While using basic technology may still cause daily grief for some, the industry is moving in leaps and bounds, with progress being made in alternative, and somewhat surprising, domains.

With these advances in technology and the advent of 3D printing, it has now become possible to print a building - a development that's caused a stir in the construction business for various reasons, including potential disruptions in multiple global supply chains.

Known in the trade as "additive manufacturing", 3D printing was first developed in the 1980s. Due to more sophisticated types of printers, we can now print things like houses, clothes and spare parts for planes. Artificial limbs and internal organs are also among the latest list of uses for 3D printing. 

[3D printing in manufacturing] suits itself quite well to disaster areas or developing nations where the houses can be built very rapidly and built with a minimum of skills. All you actually need is the skilled people to maintain the printer.

Simon Hart, senior innovation lead, Innovate UK

Ultimately, not only could this manufacturing method revolutionise the way global goods are made, but some say it could even change how we live and construct homes. Advocates believe low-cost 3D homes could even help end homelessness, and in an eco-friendly manner.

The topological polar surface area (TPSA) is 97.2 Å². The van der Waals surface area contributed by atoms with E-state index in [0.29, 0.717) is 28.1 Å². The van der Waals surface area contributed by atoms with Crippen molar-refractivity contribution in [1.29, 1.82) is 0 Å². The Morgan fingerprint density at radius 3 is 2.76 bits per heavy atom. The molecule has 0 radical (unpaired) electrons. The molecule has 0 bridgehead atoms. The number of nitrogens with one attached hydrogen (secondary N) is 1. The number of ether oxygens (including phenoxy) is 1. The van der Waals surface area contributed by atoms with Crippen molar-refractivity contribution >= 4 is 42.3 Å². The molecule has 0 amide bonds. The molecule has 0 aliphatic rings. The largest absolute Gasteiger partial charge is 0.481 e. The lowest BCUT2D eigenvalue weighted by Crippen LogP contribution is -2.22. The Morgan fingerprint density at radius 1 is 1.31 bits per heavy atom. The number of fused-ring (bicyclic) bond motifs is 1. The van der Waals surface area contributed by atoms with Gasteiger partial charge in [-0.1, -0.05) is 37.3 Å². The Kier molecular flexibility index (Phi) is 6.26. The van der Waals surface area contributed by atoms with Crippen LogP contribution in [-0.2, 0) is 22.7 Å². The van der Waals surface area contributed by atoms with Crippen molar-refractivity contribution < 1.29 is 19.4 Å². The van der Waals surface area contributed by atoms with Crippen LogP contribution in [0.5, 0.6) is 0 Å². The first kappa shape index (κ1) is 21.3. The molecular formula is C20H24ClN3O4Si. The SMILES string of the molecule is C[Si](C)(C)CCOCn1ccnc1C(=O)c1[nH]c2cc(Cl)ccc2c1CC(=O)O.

So how do you print a house? And what are the potential implications for global economics and trade?

Simon Hart, senior innovation lead in smart infrastructure at Innovate UK, talks to Counting the Cost.

"The technology is relatively mature on a smaller scale," says Hart. "Small-scale domestic 3D printers have been available, even for home use, for many years. What you're doing with a large scale 3D printer is extending the size and scale of the printer. One fundamental difference is that domestic printers will use plastic ... with houses, using concrete, for example, you have to wait for that to set before you lay the next layer." 

"3D printing [in construction] is relatively new so the testing is yet to be done. One of the challenges is the longevity, the durability of 3D-printed structures - particularly in areas of harsh climate ... flooding and even earthquakes," Hart continues.

"It suits itself quite well to disaster areas or developing nations where the houses can be built very rapidly and built with a minimum of skills. All you actually need is the skilled people to maintain the printer. You are not looking at hiring hundreds and hundreds of bricklayers ... And a 3D printer can run 24/7."

"We've got a long way to go," says Hart. But he believes that "robotics being available relatively cheaply to a great number of people does have the ability to transform the way the industry operates."

Source: Al Jazeera